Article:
The 10,000 Toes initiative is now present in the Cook Islands and French Polynesia.
Published on: 12-02-2022
The launch of the 10,000 Toes Campaign in the Cook Islands and French Polynesia Missions has seen much activity and excitement in 2022, according to Adrielle Carrasco, Adventist Health Ministries director for the New Zealand Pacific Union Conference.
In both missions there was initial training of volunteers in all areas of ELIA Wellness’s My Wellness Snapshot program. The training included taking blood pressure and blood glucose readings, measuring height, weight, and waist circumference, and testing physical fitness and peak flow lung function, as well as demonstrating simple massage techniques.
The teams in both missions were excited to have a resource that would assist them in connecting with their communities, and both ran a pilot expo for their church communities. This proved to be an effective strategy as church members, realising the benefits, brought their friends.
“This event needs to be taken to the whole island, including the outer islands,” one Cook Islands participant said. “And it’s so important to know what my health is doing.”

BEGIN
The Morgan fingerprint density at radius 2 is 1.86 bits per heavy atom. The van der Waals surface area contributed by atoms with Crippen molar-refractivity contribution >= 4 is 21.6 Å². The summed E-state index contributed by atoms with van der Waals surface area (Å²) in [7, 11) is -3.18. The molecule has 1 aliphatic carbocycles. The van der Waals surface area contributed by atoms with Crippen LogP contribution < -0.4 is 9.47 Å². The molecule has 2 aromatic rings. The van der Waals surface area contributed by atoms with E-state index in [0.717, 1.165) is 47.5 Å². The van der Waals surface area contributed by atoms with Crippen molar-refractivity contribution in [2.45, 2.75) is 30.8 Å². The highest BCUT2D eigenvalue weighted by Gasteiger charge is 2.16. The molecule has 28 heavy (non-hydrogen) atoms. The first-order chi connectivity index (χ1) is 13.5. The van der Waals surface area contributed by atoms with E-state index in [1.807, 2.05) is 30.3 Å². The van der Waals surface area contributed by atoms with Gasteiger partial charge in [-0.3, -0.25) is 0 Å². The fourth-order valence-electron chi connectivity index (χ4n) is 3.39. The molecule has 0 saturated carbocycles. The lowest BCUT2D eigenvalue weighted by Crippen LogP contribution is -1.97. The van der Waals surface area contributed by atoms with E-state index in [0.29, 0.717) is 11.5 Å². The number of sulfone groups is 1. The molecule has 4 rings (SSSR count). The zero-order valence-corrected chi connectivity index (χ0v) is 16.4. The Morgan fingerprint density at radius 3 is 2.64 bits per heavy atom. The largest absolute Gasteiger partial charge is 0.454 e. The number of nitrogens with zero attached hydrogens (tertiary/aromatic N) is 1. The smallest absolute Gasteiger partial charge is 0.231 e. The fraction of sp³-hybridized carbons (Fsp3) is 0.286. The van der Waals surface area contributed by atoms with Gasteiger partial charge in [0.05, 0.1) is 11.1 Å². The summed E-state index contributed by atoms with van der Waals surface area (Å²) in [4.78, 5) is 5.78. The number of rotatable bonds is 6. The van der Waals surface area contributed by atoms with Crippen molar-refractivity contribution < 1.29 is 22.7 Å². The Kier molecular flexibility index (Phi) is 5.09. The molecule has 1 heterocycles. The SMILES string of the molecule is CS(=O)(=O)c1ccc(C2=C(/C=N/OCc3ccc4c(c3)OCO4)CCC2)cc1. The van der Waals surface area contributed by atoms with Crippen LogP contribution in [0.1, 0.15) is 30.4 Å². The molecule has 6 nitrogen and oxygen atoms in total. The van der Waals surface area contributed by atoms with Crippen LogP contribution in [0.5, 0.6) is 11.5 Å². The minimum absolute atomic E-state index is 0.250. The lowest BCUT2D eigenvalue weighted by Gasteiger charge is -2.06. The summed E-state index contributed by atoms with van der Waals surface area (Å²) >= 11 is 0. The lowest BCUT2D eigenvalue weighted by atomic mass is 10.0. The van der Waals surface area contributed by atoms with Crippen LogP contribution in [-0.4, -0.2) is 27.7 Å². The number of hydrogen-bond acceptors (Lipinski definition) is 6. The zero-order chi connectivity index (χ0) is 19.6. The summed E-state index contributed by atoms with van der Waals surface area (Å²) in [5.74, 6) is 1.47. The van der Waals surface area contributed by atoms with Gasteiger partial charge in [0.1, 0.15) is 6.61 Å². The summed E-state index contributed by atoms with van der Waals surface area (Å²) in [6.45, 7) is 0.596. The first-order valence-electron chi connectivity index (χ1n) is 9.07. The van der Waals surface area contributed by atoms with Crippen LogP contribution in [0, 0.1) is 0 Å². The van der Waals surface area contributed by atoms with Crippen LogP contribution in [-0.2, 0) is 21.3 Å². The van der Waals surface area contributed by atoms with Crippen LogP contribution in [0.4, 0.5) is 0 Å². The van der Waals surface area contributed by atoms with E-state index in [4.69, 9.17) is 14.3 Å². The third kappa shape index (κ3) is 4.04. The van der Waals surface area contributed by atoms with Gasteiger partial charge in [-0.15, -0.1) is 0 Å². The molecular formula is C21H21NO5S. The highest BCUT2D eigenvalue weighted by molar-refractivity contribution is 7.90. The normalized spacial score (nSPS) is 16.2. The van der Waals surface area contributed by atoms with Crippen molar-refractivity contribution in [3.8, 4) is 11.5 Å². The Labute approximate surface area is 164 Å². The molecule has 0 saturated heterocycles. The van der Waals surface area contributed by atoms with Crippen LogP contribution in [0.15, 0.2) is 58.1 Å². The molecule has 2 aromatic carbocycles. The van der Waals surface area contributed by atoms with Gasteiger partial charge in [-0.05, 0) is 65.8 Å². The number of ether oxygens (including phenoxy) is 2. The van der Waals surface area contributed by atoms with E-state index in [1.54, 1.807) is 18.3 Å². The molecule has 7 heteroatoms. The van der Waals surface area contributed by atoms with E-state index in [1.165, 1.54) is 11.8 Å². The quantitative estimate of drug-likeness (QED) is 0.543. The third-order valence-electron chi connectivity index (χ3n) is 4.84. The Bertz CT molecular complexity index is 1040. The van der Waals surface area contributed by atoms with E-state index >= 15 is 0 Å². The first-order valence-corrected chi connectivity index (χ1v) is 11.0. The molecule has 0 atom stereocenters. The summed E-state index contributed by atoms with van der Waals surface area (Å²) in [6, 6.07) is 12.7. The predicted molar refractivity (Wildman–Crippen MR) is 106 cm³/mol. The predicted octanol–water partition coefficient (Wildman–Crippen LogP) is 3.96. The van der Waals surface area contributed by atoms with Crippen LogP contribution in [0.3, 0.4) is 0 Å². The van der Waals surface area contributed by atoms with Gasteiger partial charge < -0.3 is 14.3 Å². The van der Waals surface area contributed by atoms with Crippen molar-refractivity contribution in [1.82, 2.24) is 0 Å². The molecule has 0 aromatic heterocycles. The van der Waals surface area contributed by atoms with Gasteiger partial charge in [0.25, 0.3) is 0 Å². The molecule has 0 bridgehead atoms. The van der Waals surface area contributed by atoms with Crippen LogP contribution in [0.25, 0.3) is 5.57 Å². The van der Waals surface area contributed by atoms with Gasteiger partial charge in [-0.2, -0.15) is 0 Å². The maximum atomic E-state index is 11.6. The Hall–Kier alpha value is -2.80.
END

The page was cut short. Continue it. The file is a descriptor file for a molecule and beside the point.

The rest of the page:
“I will go see my doctor now and let him know my results,” another guest said.
Tereapii Inukiha’angana is leading out in health ministries in the Cook Islands and is keen to take this resource to all the outer islands. She is planning a trip next year.
The members of the health team in French Polynesia, led by Martha Williams, expressed their gratitude at having a new health resource in French. They are thrilled with the response to the outreach and immensely grateful for the support ELIA Wellness and Adventist Health Ministries have provided in getting these resources translated into their language.
Since the initial training, they have run three more community health expos and are planning to do more next year. This new tool has revitalized their health initiatives and proved to be a blessing to a number of communities.
“I love the practicality of the My Wellness Snapshot resource,” Carrasco said. “This resource has given our churches in both missions the ability to connect with a community in great need.
“The incidence of non-communicable diseases in these missions is rising, and the effect this is having on our Pasifika is devastating. For the many families who are losing their elders and loved ones, this means a lot of lost memories and talanoa that cannot be replaced.
“I am proud that these missions have responded so enthusiastically and applaud the work they are doing; they will be able to change many lives. We thank God that these outreach campaigns can demonstrate practical Christian concern for community wellbeing.”
The 10,000 Toes Campaign to stamp out diabetes across the Pacific will continue to become more relevant as more mission volunteers join the cause and are trained as 10,000 Toes ambassadors.
“Next year,” Carrasco said, “we hope to launch the 10,000 Toes Campaign in New Caledonia, and I can’t wait to see what can be accomplished there.”